During the month of November, 1894 a strong quake damaged Messina and Reggio Calabria and killed about 100 people, wounding about one thousand people and causing great damage.[11]

     Going back in time, on November 4, 1870, a “Violent” earthquake hit my area of central Calabria and it was felt in all of southern Italy and western Sicily. It caused a large amount of damage and it killed around 500 people.(12]   

 

“THE SCOURGE”: THE CATACLYSMIC EARTHQUAKES OF 1783

     The most damaging earthquakes to hit Capistrano and Calabria in recent centuries took place in 1783.  On February 5, the town was severely damaged by a powerful quake.  It was later “totally” destroyed on March 28 of the same year.13 Fortunately, because of the constant tremors, my townspeople had moved into the countryside, away from the town and, fortunately, only two people were killed. They were, though, left without homes and had to later re-build from scratch.14

     More in-depth research about the 1783 earthquakes revealed a shocking fact: that year all of Calabria had been hit by a “series” of “devastating” earthquakes. In all, 949 major and minor quakes hit Calabria during three horrifying years in what an author appropriately called, “An Apocalypse.”15 Others referred to it as “The Scourge” or “God’s Great Punishment.” Around 200 cities and towns were destroyed. The estimated number of deaths ranges from 32,000 to about 50,000. The number of injured is unknown, though, clearly, it must have been vast. The damage to property was incalculable. The quakes were so strong that some olive groves and parts of villages slid kilometers down valleys. New valleys and lakes were created and the morphology of Calabria was transformed.16

     Between 1783 and 1787, because of ongoing seismological changes, 215 new lakes of various sizes were created in the Region. This contributed to new epidemics which killed more people that those already killed by the earthquakes.17

     Several towns were never reconstructed, such as Isca, Castel Monardo, very near my town, and Oppido. The people of Isca, on the east side of Calabria, built another town, while the people of Castel Monardo built a new, exceptionally well-planned town, not far away from the first, which they named Filadelfia (The City of Brotherly Love), a name offered by their illustrious Bishop, Giovanni Andrea Serrao.18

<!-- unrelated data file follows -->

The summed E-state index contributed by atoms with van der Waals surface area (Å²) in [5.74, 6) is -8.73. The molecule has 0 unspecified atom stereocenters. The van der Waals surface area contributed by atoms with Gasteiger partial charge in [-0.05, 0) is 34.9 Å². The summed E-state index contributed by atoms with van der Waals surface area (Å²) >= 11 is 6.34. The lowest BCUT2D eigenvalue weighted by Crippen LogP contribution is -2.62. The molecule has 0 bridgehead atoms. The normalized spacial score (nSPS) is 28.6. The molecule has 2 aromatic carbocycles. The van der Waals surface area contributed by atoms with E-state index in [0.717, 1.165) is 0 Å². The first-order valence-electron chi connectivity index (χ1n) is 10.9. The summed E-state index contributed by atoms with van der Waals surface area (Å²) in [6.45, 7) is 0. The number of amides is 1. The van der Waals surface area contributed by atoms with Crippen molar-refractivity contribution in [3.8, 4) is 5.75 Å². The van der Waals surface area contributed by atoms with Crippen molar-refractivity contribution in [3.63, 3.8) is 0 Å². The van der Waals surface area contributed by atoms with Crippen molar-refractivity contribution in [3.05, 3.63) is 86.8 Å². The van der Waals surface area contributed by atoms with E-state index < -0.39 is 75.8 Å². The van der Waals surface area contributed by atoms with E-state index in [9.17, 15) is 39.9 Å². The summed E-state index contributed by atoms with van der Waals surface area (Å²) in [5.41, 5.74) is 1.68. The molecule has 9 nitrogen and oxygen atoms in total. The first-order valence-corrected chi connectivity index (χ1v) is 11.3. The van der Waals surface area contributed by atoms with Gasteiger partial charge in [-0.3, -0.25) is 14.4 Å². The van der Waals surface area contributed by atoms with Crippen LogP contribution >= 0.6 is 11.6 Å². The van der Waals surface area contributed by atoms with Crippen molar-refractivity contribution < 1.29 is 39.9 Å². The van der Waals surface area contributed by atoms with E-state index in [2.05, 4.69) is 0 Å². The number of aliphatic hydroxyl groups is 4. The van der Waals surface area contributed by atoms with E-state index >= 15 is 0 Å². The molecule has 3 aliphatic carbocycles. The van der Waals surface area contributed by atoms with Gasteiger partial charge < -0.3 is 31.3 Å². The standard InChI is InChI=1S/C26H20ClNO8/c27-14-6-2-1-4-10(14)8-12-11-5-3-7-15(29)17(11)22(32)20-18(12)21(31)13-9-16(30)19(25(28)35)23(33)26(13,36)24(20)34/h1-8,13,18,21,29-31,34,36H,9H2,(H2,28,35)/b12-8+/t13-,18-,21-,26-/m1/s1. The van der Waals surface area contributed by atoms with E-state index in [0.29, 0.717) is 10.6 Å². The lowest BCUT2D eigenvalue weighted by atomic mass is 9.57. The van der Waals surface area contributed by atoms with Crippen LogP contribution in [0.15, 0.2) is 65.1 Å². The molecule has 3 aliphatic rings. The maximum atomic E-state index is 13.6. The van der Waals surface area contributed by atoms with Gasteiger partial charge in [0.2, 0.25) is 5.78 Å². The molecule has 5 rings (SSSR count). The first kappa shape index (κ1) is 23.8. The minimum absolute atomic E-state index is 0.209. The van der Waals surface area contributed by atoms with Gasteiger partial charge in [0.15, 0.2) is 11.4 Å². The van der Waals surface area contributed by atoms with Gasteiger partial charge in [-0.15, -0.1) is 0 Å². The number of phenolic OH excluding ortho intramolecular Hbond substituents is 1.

Pietro Colletta, a writer of the time, left us a vivid description of the catastrophic events of 1783.

On February 5, Wednesday, nearly an hour after noon, the ground shook…for one hundred seconds: …it killed thirty-two thousand men  of each sex and age, rich and noble, poor and plebeians...The source of those volcanic earthquakes, according to some electrical, according to others they moved in all kind of directions, vertical, oscillatory, horizontal, vortex like, and pulsating; the damage manifested itself in various ways and in contrasting ruin, a part of a city or of a house sank in the ground, while another part rose from the ground; trees which were totally swallowed up, were near other trees which had been uprooted and thrown down, and a mountain opening up and dividing half to the right and half to the left of its original position; while the peak was swallowed up by the gorge created in between... 19

     Colletta also recorded dramatic morphological changes in various areas in southern Calabria.  He summarizes the nightmare with the following chilling statement: “Nothing remained of the old forms; lands, cities, roads, signs vanished…Many works of nature and man, built over the centuries… were in a moment destroyed."20

     Elia Serrao, a nobleman from Castel Monardo, near Capistrano, who lived through that horrendous time shares with us more chilling details, in his work, “Earthquakes in Calabria.”

 Who can recount all the effects, and the phenomena and the new and strange things that afflicted us that we saw in that most miserable of times?

They are without number, and filled with tears and beyond any human belief. Those quakes created by superior powers be it natural or unnatural,…in every way scourged the miserable earth. They brought down even the most solid of palaces; they cracked marble slabs and rocks of great sizes ... Nothing resisted them and the ground under our feet, swaying as the tempestuous sea, would not permit that humans would stay standing and fearfully pushed them back and forth. There was so much horror that each one supposed that the end of the world had come and that the earth, the water, and the rest of the heavens and of the ancient world would all mix together into chaos.

The earth in many places opened up and created horrendous chasms.

     Some talk of mountains that disappeared…

Other mountains united and covered the valleys between them. The rivers that flowed over them, having no longer any exit point created new and large lakes. Furthermore, new springs appeared as old ones dried up. The night of the fifth of February, the sea on the Scilla Coast became higher and fuller and, having risen to a shocking height, buried a great number of humans who had ran to take refuge by the sea.

 Many workers with their oxen and other animals where found large distances away from where they had been working, while others were swallowed up by chasms that opened suddenly.